Teachers have had many questions regarding the use of novellas in the classroom. While the easiest is to simply have them available for students to read, I’ve taken a more cumulative approach to setting aside time for independent reading this year. Here are 5 different no-prep ways to read novellas:
**ALL novellas available for Free Voluntary Reading (FVR)**
1) Whole-Class & Sustained Silent Reading (SSR) Intro
2) Whole-Class & SSR
3) SSR & Expanded Readings (ExR)
4) Audiobook, SSR & ExR
5) Poetry of the Week
Keep reading for a LOT more detail…
For this year’s students, learning about the Romans—in Latin—began late in October with a CALP-inspired topic exploration on Roman housing (more on this, later) after months of focusing on the self, class, and community. Exploring Roman housing took place just after students read their first novella, Quīntus et nox horrifica. Upon returning from the December holiday break, students read their second novella, Drūsilla in Subūrā, which featured city-living apartments more familiar to them after the topic exploration during the fall. Learning about the Romans will now continue throughout the year as a new weekly routine begins…
June & July have seen several additions to the Pisoverse. With the low unique word counts and numerous cognates included throughout, the novellas now provide over 28,700 total words for the beginning Latin learner to read! That’s with a vocabulary of just 360 unique words across all texts! Here are the latest publications:
This is not an audiobook with sound effects or music. It’s not just narration. It’s definitely not repeat-after-me.
This release is part of a new series of audio, Learning Latin via, planned for other Pisoverse novellas. This series assumes a listener with ZERO prior Latin can maintain comprehension and confidence while listening to any book! If you listen to this while following along with the novella (or maybe even without the text!?), you WILL start to pick up Latin.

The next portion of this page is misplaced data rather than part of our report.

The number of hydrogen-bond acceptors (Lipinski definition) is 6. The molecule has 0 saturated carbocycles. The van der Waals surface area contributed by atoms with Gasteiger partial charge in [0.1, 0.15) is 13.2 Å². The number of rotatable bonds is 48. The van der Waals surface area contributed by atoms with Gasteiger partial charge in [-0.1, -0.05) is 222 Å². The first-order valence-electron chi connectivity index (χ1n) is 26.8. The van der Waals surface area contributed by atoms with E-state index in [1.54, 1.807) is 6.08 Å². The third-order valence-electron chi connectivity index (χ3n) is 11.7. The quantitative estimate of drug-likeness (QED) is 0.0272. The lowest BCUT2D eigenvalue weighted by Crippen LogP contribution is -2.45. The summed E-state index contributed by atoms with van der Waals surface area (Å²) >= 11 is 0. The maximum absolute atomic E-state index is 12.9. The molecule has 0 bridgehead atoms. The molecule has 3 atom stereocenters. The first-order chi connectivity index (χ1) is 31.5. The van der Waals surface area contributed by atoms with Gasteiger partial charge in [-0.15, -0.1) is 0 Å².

The audio to accompany Agrippīna: māter fortis is the first offered in the series. There are over 1500 Latin messages, some of which are comprised of 10+ words—none of that isolate word-list, or “repeat-after-me” stuff! This contains 6 hours of Latin! Each chapter has the following 3 tracks:
Following Carol Gaab, and M & M (i.e. Mira Canion & Martina Bex), here’s a quick post on how I’ve organized the Pisoverse. While those authors have hundreds of titles to address, I have just 8, and they’re much smaller in scope. After all, I write novellas, not novels. Still, there is method to my madness…
Myth 1 – “My students aren’t ready.”
Face it, this is a myth. Your students might not be ready to spend 15min/day reading 300-word, 5k length novels, but they’re probably ready to begin self-selecting short texts like class stories to read very early on. Once you have about 5-10 class stories, make some booklets and start FVR for a few minutes 1x/week. For this reason, I intend to make TPRS a priority early in the year after some TPR. In the past, I’ve built this up too much, spending a whole class or two on a story. My new plan is more shorter stories, at least 2/week.
Myth 2 – “There aren’t enough resources.”
Curating that collection of class stories takes care of this second myth, at least for a while. Also, don’t forget about writing/adapting short texts yourself!
Here are 50 new lines of poetry including dactylic hexameter, hendecasyllables, and scazon (i.e. limping iambics)!
This collection of poetry from the Pisoverse features a prose description of what inspired Piso’s poetry prior to each verse itself. This provides context and exposure to the words found in each verse, adding to its comprehensibility. Despite the lack of a single continuous plot, students should find fragmenta Pīsōnis more readable than the Pīsō Ille Poētulus novella, especially with any background knowledge from reading the other, much easier novellas in the Pisoverse (i.e. Rūfus lutulentus, Rūfus et arma ātra, and Agrippīna: māter fortis). The poetry in this collection includes more “big content words” to clearly convey meaning. fragmenta Pīsōnis can be used as a transition to the Pīsō Ille Poētulus novella, or as additional reading for students already comfortable with poetry having read the novella. The only new word added to the 96 word count from the entire Pisoverse is fragmentum. This collection is 2200 words in total length.
Use fragmenta Pīsōnis as a Free Voluntary Reading (FVR) option, read as a whole class together, or introduce each fragment as “poetry of week.”
fragmenta Pīsōnis is available…
1) Classroom Set Specials (up to $80 off!)
2) On Amazon
3) As a free preview of the first section (includes 12 lines of poetry) (text only)
– Poetry of the Week (free audio files to use)
4) Email me for Purchase Orders and classroom set discounts